The modern tribal sovereignty movement has had no single great inspirational leader, no Martin Luther King Jr., no César Chávez. After all, Indian country contains more than 500 separate and independent peoples, each with its own history, traditions, and officials. Yet if one person may be singled out, it is Vine Deloria Jr. A Standing Rock Sioux, Deloria died on Nov. 13, at the age of 72.
Deloria wrote what is perhaps the most influential book ever published on Indian affairs: Custer Died for Your Sins: An Indian Manifesto, which burst upon the world in 1969. The book embodied the author’s personality: sarcastic, witty, iconoclastic and lightning-quick, always sparring and jabbing. Deloria skewered the usual suspects — the Bureau of Indian Affairs, Christian missionaries and dominant societal values — but he also went after Democrats, liberals and Indian tribes, including his own, when he felt they had fallen short or dissembled.
For whites, Custer Died for Your Sins humanized Indians by explaining the distinctive cultures and needs of Native peoples, and showing Indian humor in its full flower. For Indians, the book inspired a sense of pride and empowerment at a time when hope seemed the province of all in America save tribes. "We will survive because we are a people unified by our humanity; not a pressure group unified for conquest," Deloria wrote. "And from our greater strength we shall wear down the white man and finally outlast him. But above all, and this is our strongest affirmation, we SHALL endure as a people."
Deloria got his start as a scholar and activist in the 1960s, as executive director of the National Conference of American Indians, the nation’s largest intertribal organization. There, he resisted continuing threats of tribal termination and proposed new policy directives based on self-determination. "What you could see," Deloria recalled, "was that the tribes just had to be more aggressive. The government was so terrified by civil rights that if we just threatened to act, we would prevail."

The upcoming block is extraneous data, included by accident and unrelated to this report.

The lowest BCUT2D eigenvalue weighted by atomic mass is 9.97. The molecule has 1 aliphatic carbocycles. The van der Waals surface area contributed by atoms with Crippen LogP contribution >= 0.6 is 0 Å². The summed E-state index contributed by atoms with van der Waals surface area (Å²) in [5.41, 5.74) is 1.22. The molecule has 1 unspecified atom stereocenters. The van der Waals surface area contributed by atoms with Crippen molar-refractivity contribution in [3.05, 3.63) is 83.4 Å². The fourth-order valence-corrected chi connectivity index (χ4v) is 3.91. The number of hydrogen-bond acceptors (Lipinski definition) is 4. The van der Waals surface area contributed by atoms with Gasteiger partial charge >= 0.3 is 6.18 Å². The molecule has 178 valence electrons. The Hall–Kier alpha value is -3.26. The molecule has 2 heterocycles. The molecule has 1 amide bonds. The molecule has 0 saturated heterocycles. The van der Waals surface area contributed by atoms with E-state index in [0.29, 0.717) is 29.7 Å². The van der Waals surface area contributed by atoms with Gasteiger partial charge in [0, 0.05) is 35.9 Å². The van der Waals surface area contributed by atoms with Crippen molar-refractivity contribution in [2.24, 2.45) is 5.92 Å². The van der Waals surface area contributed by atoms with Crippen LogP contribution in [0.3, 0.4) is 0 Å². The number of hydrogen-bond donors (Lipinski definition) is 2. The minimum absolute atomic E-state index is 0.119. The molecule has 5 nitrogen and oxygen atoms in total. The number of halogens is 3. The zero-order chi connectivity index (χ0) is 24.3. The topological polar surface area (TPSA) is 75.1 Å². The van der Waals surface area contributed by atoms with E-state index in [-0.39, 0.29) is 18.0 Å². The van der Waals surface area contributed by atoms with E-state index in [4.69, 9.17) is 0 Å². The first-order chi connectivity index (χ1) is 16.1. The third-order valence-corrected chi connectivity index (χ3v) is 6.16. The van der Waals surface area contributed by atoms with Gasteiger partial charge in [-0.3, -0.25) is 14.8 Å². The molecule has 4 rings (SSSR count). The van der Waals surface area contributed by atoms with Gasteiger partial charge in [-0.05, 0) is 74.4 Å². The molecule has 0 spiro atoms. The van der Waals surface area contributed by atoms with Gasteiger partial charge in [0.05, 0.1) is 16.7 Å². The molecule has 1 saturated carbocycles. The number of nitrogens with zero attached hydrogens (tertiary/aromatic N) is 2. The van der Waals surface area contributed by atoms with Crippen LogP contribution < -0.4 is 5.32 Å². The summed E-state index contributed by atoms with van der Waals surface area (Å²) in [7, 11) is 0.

While he was inspired by the civil rights movement, Deloria felt that it was too easily equated with sameness: "In the minds of people in 1963, legal equality and cultural conformity were identical," he said. To appreciate the distinction between civil rights and tribal movements, one need only consider the nature of the wrongs inflicted on each group: Blacks were determined to eliminate segregation and allow integration; Indians sought to reverse forced assimilation.
Deloria went on to pen more than 20 books, including Behind the Trail of Broken Treaties: An Indian Declaration of Independence and God is Red: A Native View of Religion. He taught at the University of Arizona from 1978 to 1990, then moved to the University of Colorado, where he taught American studies, law, history and political science. He retired in 2000.
For more than two generations, Deloria was omnipresent for Indian people. Beyond his books, he was strategist and advocate for many causes, including self-determination, religious freedom, sacred sites, graves protection, and repatriation. He lectured — at once grumpy and inspirational, technical and philosophical — in the cities and in Indian country. Now, he has moved on to a new place, but his voice, strong and warm, still sounds in every hollow, across every mesa.
Portions of this piece are reprinted from the writer’s latest book, Blood Struggle: The Rise of Modern Indian Nations, © 2005 by Charles Wilkinson, with permission of the publisher, W.W. Norton & Company, Inc.